METRO PLUS

Full of life and soaring spirits

ALL SMILES ANR is now a proud great grandfather

ALL SMILES ANR is now a proud great grandfather  





ANR continues to bask in the warmth and love of his fans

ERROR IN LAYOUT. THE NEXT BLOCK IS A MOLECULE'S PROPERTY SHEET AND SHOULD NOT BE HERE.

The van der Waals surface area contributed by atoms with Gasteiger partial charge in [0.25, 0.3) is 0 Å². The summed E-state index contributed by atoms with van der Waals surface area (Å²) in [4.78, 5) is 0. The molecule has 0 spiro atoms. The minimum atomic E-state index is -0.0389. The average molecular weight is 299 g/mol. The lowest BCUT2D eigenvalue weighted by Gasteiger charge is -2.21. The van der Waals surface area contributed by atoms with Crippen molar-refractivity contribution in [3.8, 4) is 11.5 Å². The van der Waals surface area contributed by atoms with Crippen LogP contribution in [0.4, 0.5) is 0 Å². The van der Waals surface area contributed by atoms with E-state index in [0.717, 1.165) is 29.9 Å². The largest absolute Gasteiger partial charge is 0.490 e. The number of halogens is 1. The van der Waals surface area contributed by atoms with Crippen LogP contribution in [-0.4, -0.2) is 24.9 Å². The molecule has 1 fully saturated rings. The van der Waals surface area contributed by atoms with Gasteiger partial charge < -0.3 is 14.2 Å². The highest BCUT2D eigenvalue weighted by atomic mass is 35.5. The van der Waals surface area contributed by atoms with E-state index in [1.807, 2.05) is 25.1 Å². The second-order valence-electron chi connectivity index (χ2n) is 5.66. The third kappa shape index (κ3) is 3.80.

He picks up the phone on the third ring and jauntily speaks in his typical tenor. His quiet drawing room corridor is lined up with film memorabilia, pebble-textured artefacts and tinted picture stills. At the entrance stands a stone Ganesha. "I have become a great grandfather, Subrahmanyam. My granddaughter has given birth to a beautiful baby girl. It is because of your blessings that I have lived to see this day. Thank you Subbu for the cashewnuts," Akkineni Nageswara Rao gushes on the phone talking to one of his ardent admirers calling from Vizianagaram. Time hardly seem to have withered his zest for life. Dressed in a starched khadi shirt, he gives the impression that here is a man who is all of 83 going on 18. "I do not like to be trapped in time. I'd much rather read, travel, meet people and have yet another idea flower in me," he breaks into a smile. "Though Subbu is visually challenged, he can sense and share emotions. Such is his grasping power that he tells me that Nag acted brilliantly in one particular shot in Mass. He has `seen' Sumanth's Chinnodu too. His verve excites me," says the veteran in his inimitable Akkineni style. From the days of director Balaramaiah spotting him on a railway platform in Gudivada and offering him a role in 1941 to circa 2006, acting has been the driving force for Akkineni. For him, strength behind belief is the key ingredient. "Though I don't believe in God, I could portray roles like Vipra Narayana or Bhakta Tukaram. It's possible because I have total bhatki bhavam towards the role I play," he avows. As you keep admiring his wealth of knowledge, a 90-year-old frail woman knocks on the door. With a small boy by her side, she intones: " Nayana, I am at the fag end of my life. I came to see you for one last glimpse before I leave this world. I still remember you in `Balaraju,' `Keelugurram' and `Devdas'." His eyes turn moist. "See, this is what I call love. Pure love. She didn't come here expecting something from me. I am deeply indebted to people like her. Their affection is my inner strength," he hugs her and bids her a goodbye. His mind works at lightning speed, bursting pearls of wisdom - topics ranging from astronomy to zoology -- every now and then. "Like diseases have medicines, imaginations have interpretations. I am lucky that I worked with great directors. I have always picked and chosen roles which bring out the best in me," he says. "Those days we spread our imagination towards bettering society. Sharat Chandra's novels were path breaking in that sense and we thought the country would prosper. And look where our leaders have led us. In fact, I would say politicians are the best actors," he laughs. And the mention of veteran actors mellows the thespian. "Most of my co-actors and directors are gone. They were master storytellers whose simplicity of characters reflected in the wholesome goodness of the films. In a 65-year film career span, the fact that I have acted in 254 films only confirms that I have been very selective," he drawls. "I love to do simple things in life like spending time with my grandchildren," he says as he plucks coriander leaves in his garden. Saying that happiness is what happiness does, he declares: "I can vouch that I'm the epitome of contentment. Probably that helps me stay healthy." "I am very close to my grandson Sumanth who grew up here. Nagarjuna is shy and is more attached to his mother. I used to be pretty strict with him when he was a kid," he says breaking into a smile. Life has moved into the fast lane. And within the trials and tribulations of daily routine, he tries to seek solace. Yes, years roll on, but Akkineni remains the eternal young man. G. ARUN KUMAR





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